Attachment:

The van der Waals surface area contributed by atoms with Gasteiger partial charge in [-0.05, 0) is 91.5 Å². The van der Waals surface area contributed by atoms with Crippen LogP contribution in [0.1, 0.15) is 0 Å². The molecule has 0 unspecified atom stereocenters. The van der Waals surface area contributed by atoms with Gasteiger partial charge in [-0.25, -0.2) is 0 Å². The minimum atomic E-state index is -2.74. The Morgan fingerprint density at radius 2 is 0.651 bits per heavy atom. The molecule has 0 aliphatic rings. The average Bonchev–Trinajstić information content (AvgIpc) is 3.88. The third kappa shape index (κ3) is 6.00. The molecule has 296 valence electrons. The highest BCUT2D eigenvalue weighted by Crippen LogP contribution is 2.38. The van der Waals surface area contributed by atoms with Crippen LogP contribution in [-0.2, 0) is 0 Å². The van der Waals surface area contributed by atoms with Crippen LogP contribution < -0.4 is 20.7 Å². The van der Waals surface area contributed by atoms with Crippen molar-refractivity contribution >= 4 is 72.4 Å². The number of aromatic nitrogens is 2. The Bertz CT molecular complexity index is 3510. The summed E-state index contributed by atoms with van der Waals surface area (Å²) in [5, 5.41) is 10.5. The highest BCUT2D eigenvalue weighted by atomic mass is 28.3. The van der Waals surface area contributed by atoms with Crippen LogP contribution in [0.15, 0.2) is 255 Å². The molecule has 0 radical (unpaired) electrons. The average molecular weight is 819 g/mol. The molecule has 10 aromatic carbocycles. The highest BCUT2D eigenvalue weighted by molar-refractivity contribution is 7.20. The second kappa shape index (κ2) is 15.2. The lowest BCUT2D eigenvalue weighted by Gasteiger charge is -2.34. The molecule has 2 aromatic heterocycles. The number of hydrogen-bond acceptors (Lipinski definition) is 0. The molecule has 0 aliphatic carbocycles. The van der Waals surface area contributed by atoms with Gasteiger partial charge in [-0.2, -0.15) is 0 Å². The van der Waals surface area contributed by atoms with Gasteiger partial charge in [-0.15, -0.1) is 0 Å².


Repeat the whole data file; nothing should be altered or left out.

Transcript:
The van der Waals surface area contributed by atoms with Gasteiger partial charge in [-0.05, 0) is 91.5 Å². The van der Waals surface area contributed by atoms with Crippen LogP contribution in [0.1, 0.15) is 0 Å². The molecule has 0 unspecified atom stereocenters. The van der Waals surface area contributed by atoms with Gasteiger partial charge in [-0.25, -0.2) is 0 Å². The minimum atomic E-state index is -2.74. The Morgan fingerprint density at radius 2 is 0.651 bits per heavy atom. The molecule has 0 aliphatic rings. The average Bonchev–Trinajstić information content (AvgIpc) is 3.88. The third kappa shape index (κ3) is 6.00. The molecule has 296 valence electrons. The highest BCUT2D eigenvalue weighted by Crippen LogP contribution is 2.38. The van der Waals surface area contributed by atoms with Crippen LogP contribution in [-0.2, 0) is 0 Å². The van der Waals surface area contributed by atoms with Crippen LogP contribution < -0.4 is 20.7 Å². The van der Waals surface area contributed by atoms with Crippen molar-refractivity contribution >= 4 is 72.4 Å². The number of aromatic nitrogens is 2. The Bertz CT molecular complexity index is 3510. The summed E-state index contributed by atoms with van der Waals surface area (Å²) in [5, 5.41) is 10.5. The highest BCUT2D eigenvalue weighted by atomic mass is 28.3. The van der Waals surface area contributed by atoms with Crippen LogP contribution in [0.15, 0.2) is 255 Å². The molecule has 0 radical (unpaired) electrons. The average molecular weight is 819 g/mol. The molecule has 10 aromatic carbocycles. The highest BCUT2D eigenvalue weighted by molar-refractivity contribution is 7.20. The second kappa shape index (κ2) is 15.2. The lowest BCUT2D eigenvalue weighted by Gasteiger charge is -2.34. The molecule has 2 aromatic heterocycles. The number of hydrogen-bond acceptors (Lipinski definition) is 0. The molecule has 0 aliphatic carbocycles. The van der Waals surface area contributed by atoms with Gasteiger partial charge in [-0.2, -0.15) is 0 Å². The van der Waals surface area contributed by atoms with Gasteiger partial charge in [-0.15, -0.1) is 0 Å².